A firefighter battles a wildfire known as the Maria Fire in Somis, Calif., in October 2019. (Photo: Marcio Jose Sanchez/AP)
Other events, like a pandemic, can also disrupt access to electricity due to the limited pool of skilled workers. The timely restoration of an outage event is unlikely if illness (or other circumstances) limit the availability of skilled talent.
During the COVID-19 pandemic, some utilities sequestered essential workers to ensure continuity of service. But utility service personnel may also cover a wide geographical area, moving from one community to the next, which can increase infectious disease exposure both to the community and to the workers themselves.
What we can do?
Local electricity generation can insulate communities against these challenges. Solar- and wind-generated electricity, as well as battery storage, are cost-effective and reliable. These alternative generation sources tend to be small-scale and located close to those who will use the electricity.
In addition, renewable resources do not need an outside fuel source, like diesel or natural gas. Disease outbreaks and severe weather events affect the supply and transportation of these fuel sources — refineries shut down and pipelines are damaged. Technologies such as solar photovoltaics tend to be low-maintenance and present an opportunity to train local workers to maintain the infrastructure.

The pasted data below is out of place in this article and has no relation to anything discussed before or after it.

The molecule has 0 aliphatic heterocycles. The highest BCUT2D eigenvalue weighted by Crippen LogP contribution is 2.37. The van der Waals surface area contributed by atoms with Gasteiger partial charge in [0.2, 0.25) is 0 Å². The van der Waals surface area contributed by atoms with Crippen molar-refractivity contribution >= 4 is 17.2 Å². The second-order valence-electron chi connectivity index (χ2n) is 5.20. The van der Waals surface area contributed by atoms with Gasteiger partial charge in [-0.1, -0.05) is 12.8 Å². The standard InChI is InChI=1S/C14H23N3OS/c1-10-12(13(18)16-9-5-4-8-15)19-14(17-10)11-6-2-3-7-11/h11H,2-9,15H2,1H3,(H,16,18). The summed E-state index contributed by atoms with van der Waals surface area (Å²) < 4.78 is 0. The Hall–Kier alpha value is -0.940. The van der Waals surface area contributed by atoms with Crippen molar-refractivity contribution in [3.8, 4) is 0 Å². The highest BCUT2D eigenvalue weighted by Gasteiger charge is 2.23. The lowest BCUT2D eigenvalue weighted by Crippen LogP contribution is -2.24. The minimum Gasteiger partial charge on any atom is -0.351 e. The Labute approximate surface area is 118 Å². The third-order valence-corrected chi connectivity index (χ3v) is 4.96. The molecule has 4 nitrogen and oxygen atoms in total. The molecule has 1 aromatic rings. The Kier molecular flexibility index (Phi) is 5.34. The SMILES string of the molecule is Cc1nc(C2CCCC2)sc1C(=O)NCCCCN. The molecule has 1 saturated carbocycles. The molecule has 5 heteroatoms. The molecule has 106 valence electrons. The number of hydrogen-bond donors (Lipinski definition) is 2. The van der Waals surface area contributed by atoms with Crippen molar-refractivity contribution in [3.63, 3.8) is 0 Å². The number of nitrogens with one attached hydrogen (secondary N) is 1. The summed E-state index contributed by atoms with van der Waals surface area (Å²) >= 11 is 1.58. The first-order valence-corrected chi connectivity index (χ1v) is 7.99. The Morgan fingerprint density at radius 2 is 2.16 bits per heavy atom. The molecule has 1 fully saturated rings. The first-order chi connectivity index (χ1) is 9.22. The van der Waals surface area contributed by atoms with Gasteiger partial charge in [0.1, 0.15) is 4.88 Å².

A microgrid — a self-sufficient, energy-generating distribution and control system — puts communities on the path to self-reliance. It integrates the source of the electricity with consumption loads, such as homes and businesses, in a connected system, allowing the community to operate in isolation when the utility-scale electricity supply is interrupted.
Building resilient communities
During the California power outage in 2019, Blue Lake Rancheria helped nearby communities. It converted a hotel to a newspaper office to boost communication and took in critical patients from the county hospitals. Non-residents lined up at gas stations and convenience stores to stock up on resources they didn’t have access to in their own communities due to the power outages.
Cost and regulations are among the major obstacles to local electricity generation and the adoption of microgrids. Communities need access to capital to invest in these technologies, but it is often out of reach. In addition, myriad regulations govern the generation, distribution and sale of electricity, and these uncertainties can be difficult to navigate.
In Canada, there are various incentives programs across the provinces to help communities investing in green infrastructure. For example, the Federation of Canadian Municipalities has multiple funding programs, like the Green Municipal Fund, that assist municipal partners from creating plans to funding capital projects. In British Columbia, the Community Energy Leadership Program has a guide listing resources and support for communities interested in undertaking clean energy projects.
Communities should engage in community energy planning to help define community priorities around energy and establish actions to achieve the community’s energy goals. The plan showcases a community’s commitment to taking action and advocates for support on funding opportunities and policy changes. The planning process drives education and awareness within local partners on the importance of a reliable electricity supply.
Shifting the focus of renewable electricity generation from a purely economic lens to one that sees the value in its many societal benefits — energy independence and security, skilled local jobs, zero-emissions electricity — can help build more energy-resilient communities.